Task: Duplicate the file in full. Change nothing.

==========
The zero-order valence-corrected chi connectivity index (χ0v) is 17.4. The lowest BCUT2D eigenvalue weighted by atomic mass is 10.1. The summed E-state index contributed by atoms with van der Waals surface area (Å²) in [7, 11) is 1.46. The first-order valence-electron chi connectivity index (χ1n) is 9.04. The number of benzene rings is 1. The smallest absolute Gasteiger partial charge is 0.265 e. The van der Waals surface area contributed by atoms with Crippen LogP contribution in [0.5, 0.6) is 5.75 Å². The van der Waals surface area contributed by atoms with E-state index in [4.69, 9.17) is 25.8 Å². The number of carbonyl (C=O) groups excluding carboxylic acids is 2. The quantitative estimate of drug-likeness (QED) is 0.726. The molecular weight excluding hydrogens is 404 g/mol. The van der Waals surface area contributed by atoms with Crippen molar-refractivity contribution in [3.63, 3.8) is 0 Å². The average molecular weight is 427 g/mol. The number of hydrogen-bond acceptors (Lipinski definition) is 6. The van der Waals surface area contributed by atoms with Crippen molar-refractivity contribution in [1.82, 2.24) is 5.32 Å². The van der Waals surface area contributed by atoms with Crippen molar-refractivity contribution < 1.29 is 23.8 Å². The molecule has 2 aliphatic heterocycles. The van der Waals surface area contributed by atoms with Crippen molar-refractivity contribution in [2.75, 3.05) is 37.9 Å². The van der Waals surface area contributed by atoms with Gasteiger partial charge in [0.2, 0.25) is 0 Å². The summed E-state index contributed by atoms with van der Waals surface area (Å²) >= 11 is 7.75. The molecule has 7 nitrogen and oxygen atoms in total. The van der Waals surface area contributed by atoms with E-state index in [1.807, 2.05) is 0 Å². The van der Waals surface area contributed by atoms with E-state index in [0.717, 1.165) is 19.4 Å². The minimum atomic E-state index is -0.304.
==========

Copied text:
The zero-order valence-corrected chi connectivity index (χ0v) is 17.4. The lowest BCUT2D eigenvalue weighted by atomic mass is 10.1. The summed E-state index contributed by atoms with van der Waals surface area (Å²) in [7, 11) is 1.46. The first-order valence-electron chi connectivity index (χ1n) is 9.04. The number of benzene rings is 1. The smallest absolute Gasteiger partial charge is 0.265 e. The van der Waals surface area contributed by atoms with Crippen LogP contribution in [0.5, 0.6) is 5.75 Å². The van der Waals surface area contributed by atoms with E-state index in [4.69, 9.17) is 25.8 Å². The number of carbonyl (C=O) groups excluding carboxylic acids is 2. The quantitative estimate of drug-likeness (QED) is 0.726. The molecular weight excluding hydrogens is 404 g/mol. The van der Waals surface area contributed by atoms with Crippen molar-refractivity contribution in [3.63, 3.8) is 0 Å². The average molecular weight is 427 g/mol. The number of hydrogen-bond acceptors (Lipinski definition) is 6. The van der Waals surface area contributed by atoms with Crippen molar-refractivity contribution in [1.82, 2.24) is 5.32 Å². The van der Waals surface area contributed by atoms with Crippen molar-refractivity contribution < 1.29 is 23.8 Å². The molecule has 2 aliphatic heterocycles. The van der Waals surface area contributed by atoms with Crippen molar-refractivity contribution in [2.75, 3.05) is 37.9 Å². The van der Waals surface area contributed by atoms with Gasteiger partial charge in [0.2, 0.25) is 0 Å². The summed E-state index contributed by atoms with van der Waals surface area (Å²) >= 11 is 7.75. The molecule has 7 nitrogen and oxygen atoms in total. The van der Waals surface area contributed by atoms with E-state index in [1.807, 2.05) is 0 Å². The van der Waals surface area contributed by atoms with E-state index in [0.717, 1.165) is 19.4 Å². The minimum atomic E-state index is -0.304.